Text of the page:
Increasingly complex IT infrastructures, higher cloud adoption rates, and a myriad of endpoints resulting from an onslaught of connected devices and sensors are driving the need for managed security services. In fact, a recent IDC report indicated managed security services will be the largest technology category in 2019, with firms spending more than $21 billion for around-the-clock monitoring and management of security operations centers.

The Threat Landscape

One of the first things companies need to do as they adapt to the changing landscape of cyber threats, the adoption of hybrid approaches to data storage and the increased digitization of their IT infrastructures is to understand the threats that could directly impact them and determine where – and how – to allocate IT resources. This begins by taking stock of the vulnerabilities within the organization and areas that are most prone to an attack, including: 

  • Endpoints which are an easy target for hackers. They can be accessed in-person or remotely and include normal, everyday tools used in the workplace such as laptops, cell phones, USB drives, etc.
  • Similar to endpoints, emails are a major point of exposure for organizations. All it takes is for one person to click the wrong link or open a file they shouldn’t, and the network can be compromised.
  • The network which is the heart and brain of an organization. It is where all information is stored, making it a desirable target. It is also the means by which attacks are launched and targets accessed.

While these are just a sample of the soft spots susceptible to attack, they are a good representation of areas organizations need to pay close attention to when evaluating internal and external threats. Vulnerabilities leave organizations exposed on several levels. The most serious and potentially damaging attack vectors or threats are those designed to expose and exploit vulnerabilities in the IT infrastructure. Engineered by hackers, the following attacks are seen across industries and vary in sophistication based on the target:

  • Phishing. This is a very common approach. Hackers send out several emails to targets with an infected link. They just need one person to click the link.
  • Ransomware. Attackers work their way into the system, either via an endpoint or email hack and sit in the background for months before acting. They monitor network behavior to understand where the most valuable information resides before attacking. Once they attack, organizations lose access to data and systems and can not regain access unless a ransom is paid.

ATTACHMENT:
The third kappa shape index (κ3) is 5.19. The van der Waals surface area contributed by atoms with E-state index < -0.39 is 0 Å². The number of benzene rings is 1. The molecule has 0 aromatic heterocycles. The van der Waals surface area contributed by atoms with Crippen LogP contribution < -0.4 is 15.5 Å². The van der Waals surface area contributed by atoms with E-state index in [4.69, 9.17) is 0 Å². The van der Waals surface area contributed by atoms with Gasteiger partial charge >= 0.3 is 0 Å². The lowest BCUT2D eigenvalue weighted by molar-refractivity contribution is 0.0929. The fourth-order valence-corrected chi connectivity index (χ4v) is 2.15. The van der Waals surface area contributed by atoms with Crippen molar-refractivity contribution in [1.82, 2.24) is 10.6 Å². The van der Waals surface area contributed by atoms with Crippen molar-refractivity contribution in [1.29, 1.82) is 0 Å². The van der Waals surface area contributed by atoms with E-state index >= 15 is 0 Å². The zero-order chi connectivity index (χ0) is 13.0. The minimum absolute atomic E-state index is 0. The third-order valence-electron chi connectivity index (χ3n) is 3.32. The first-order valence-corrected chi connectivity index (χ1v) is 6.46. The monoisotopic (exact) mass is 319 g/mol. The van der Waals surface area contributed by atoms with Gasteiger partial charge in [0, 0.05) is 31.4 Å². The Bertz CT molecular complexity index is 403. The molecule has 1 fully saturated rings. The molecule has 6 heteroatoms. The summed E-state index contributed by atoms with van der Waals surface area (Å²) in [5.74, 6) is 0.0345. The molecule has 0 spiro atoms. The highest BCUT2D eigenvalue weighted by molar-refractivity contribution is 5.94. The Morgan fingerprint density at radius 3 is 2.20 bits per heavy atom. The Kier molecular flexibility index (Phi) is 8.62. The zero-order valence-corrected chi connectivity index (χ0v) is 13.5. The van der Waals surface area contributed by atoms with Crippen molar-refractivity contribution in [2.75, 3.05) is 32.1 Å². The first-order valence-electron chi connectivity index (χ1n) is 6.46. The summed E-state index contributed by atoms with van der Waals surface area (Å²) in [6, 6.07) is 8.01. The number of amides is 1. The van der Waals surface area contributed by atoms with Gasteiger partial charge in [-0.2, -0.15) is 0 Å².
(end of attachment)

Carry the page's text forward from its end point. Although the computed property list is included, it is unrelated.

• Sophisticated level. These attacks require a highly skilled hacker and are often state sponsored. These hackers are very patient and can sit for months, years, in a network looking for vulnerabilities. They then plan and launch an attack that paralyzes the organization.
  • Warshipping. Attackers arrive via the front door at the enterprise disguised as an e-commerce package with a tiny device attached to remotely perform close-proximity attacks.

The most efficient and effective way to uncover vulnerabilities is to do a risk assessment of the company’s IT systems. While no technology is ever 100 percent secure because companies still need to rely on users to do the right thing; be vigilant against attacks, report incidents, and follow protocol for addressing concerns. Security is only as strong as the weakest link, which in most organizations’ cases are the people.

The Solution: Managed Security Services

Similar to the concept of managed infrastructure or managed applications, a managed security service is one where a service provider (such as SoftwareONE) will completely manage a single or combination of security solutions for multiple customers. Managed security service partners have dedicated resources whose task is solely to review, assess and take countermeasures against the latest security threats and attacks being launched against IT users and corporations.

When it comes to overseeing a managed security service, each organization is unique. Some choose to designate an in-house team member to serve as the point of contact and supervisor, while others enlist an external resource. In the ideal scenario, organizations would have a dedicated internal security team, solely focused on just its own corporation. However, the dearth of skill sets and their high cost, makes this prohibitive for all except global enterprises. The next best solution is a business partner who will manage the security solutions with a team dedicated to security but leveraging the economies of scale of supporting multiple customers.

Best practices for selecting the best managed security service starts with understanding risks associated with the organization. Organizations need to define a strategy that best aligns with existing business processes and goals. Next, they can draft a policy that specifically addresses the risk. Finally, they need to apply policies on the tools. Once they know the problem they’re trying to solve, they can select the best technologies and providers to help solve it Organizations need to be risk-centric. They need to identify vulnerabilities and prioritize remediation based on potential risks or threats before they select any technologies or partner for the job.